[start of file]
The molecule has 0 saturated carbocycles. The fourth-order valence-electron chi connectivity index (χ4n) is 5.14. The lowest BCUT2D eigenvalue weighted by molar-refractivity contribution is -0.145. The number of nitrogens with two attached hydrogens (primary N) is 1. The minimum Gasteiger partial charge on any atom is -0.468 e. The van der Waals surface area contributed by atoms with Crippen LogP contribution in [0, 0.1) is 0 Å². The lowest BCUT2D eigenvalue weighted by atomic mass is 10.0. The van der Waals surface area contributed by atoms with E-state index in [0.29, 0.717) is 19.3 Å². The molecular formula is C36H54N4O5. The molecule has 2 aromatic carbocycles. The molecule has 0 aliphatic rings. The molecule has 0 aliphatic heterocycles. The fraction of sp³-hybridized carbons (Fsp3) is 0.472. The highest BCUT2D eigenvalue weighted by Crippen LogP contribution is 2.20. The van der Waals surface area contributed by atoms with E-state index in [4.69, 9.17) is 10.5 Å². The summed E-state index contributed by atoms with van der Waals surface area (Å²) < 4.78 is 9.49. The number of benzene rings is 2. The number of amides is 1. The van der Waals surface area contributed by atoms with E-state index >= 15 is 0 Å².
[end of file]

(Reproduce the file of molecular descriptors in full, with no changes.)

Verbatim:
The molecule has 0 saturated carbocycles. The fourth-order valence-electron chi connectivity index (χ4n) is 5.14. The lowest BCUT2D eigenvalue weighted by molar-refractivity contribution is -0.145. The number of nitrogens with two attached hydrogens (primary N) is 1. The minimum Gasteiger partial charge on any atom is -0.468 e. The van der Waals surface area contributed by atoms with Crippen LogP contribution in [0, 0.1) is 0 Å². The lowest BCUT2D eigenvalue weighted by atomic mass is 10.0. The van der Waals surface area contributed by atoms with E-state index in [0.29, 0.717) is 19.3 Å². The molecular formula is C36H54N4O5. The molecule has 2 aromatic carbocycles. The molecule has 0 aliphatic rings. The molecule has 0 aliphatic heterocycles. The fraction of sp³-hybridized carbons (Fsp3) is 0.472. The highest BCUT2D eigenvalue weighted by Crippen LogP contribution is 2.20. The van der Waals surface area contributed by atoms with E-state index in [4.69, 9.17) is 10.5 Å². The summed E-state index contributed by atoms with van der Waals surface area (Å²) < 4.78 is 9.49. The number of benzene rings is 2. The number of amides is 1. The van der Waals surface area contributed by atoms with E-state index >= 15 is 0 Å².